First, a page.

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May Cause Dizziness

Illustration by Edward Sanders

Greg Critser’s Generation Rx: How Prescription Drugs Are Altering American Lives, Minds, and Bodies chronicles a woeful tale that will be familiar to those who have been following, with mingled horror and amazement, the development of the stripped-down, bottom-line-only corporate-crony capitulation-capitalism of the last few decades. Whether the subject is fast food or Enron economics, the environment or foreign policy, media monopolization or disaster relief, we seem to be enmeshed in an accelerating entropic process where the federal agencies and regulatory systems once created to protect the public interest have mutated into adjuncts and accessories of profligate profiteers and manipulative marketers, for whom the mental health of a child, the rustle of leaves in an old growth forest, the oil deposits beneath the deserts of a sovereign nation, or the tragic displacement of an urban population represents jackpots of spinning dollar signs. Pasadena-based Critser is the author of Fatland: How Americans Became the Fattest People in the World , looking at the devolution of the U.S. diet and its deleterious effects on health; his work belongs to a new entertainment genre, fueled by the success of Fast Food Nation and Michael Moore’s films. In what is surely a sign of the times, such works convert the stalking of a passive and pathetically misinformed populace into a new spectator sport for liberal handwringers.

A significant proportion of Generation Rx — perhaps too much of it — unfolds as a straightforward business story, in which we witness Big Pharma, at first tentatively and then with increasing euphoria, slough off its old fuddy-duddy ambiance and traditional restraints to embrace what the author calls a promotional “bacchanal,” today spending $12 billion a year, “between $8,000 and $15,000 annually per physician to sell its wares.” The direct payola that doctors receive from this scheme — from pens and notebooks to cash payments, trips and visits from sexy young sales reps dispensing back rubs, suggesting a “pharmaceutical lap dance” more than “an old-fashioned sales call” — puts the record industry to shame. This transformation of corporate culture co-evolved with the pharmaceutical companies’ influence on the FDA and other government agencies, getting rid of or creatively circumventing old restrictions that slowed drug development and prevented “direct to consumer” marketing of prescription drugs until the early 1990s.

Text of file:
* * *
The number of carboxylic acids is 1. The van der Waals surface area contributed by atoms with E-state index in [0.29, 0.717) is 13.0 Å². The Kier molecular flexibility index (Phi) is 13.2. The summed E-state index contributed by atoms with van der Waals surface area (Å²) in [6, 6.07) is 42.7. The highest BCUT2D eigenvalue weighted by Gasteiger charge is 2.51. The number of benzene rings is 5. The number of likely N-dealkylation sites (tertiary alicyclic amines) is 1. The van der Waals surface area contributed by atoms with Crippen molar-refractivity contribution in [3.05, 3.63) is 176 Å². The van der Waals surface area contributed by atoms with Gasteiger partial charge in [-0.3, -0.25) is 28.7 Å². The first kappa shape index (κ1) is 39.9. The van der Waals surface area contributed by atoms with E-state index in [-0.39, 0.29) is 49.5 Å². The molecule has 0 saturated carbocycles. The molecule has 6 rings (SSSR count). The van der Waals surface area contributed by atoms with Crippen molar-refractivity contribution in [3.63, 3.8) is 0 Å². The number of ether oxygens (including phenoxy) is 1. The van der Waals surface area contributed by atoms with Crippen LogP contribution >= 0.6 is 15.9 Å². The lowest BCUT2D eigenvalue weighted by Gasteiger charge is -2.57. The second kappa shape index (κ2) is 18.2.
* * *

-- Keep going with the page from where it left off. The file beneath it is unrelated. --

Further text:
Key to this transformation, notes Critser, was the tearing down of the “old church-and-state divisions between marketing and science.” As in other areas across the corporate culture — such as the dot-com realm or the imaginative use of energy futures mastered by Enron — marketing quickly became the driving force behind the industry, determining the creation and description of new drugs, which had to be “instant successes” to justify the huge investment behind them. As a president of GlaxoSmithKline noted, the only drugs worth developing had to have potential markets of $180 million or more a year. Drugs yielding less than $50 million a year “would be crazy. It would cost us more than that to develop them.” Marketing created a new “pharmaceutical paradigm,” where the pills were no longer just about curing disease but about delivering “products and services that add to the quality of life .?.?. In some cases, we are replacing a disease state with a healthy state,” enthused another Glaxo functionary.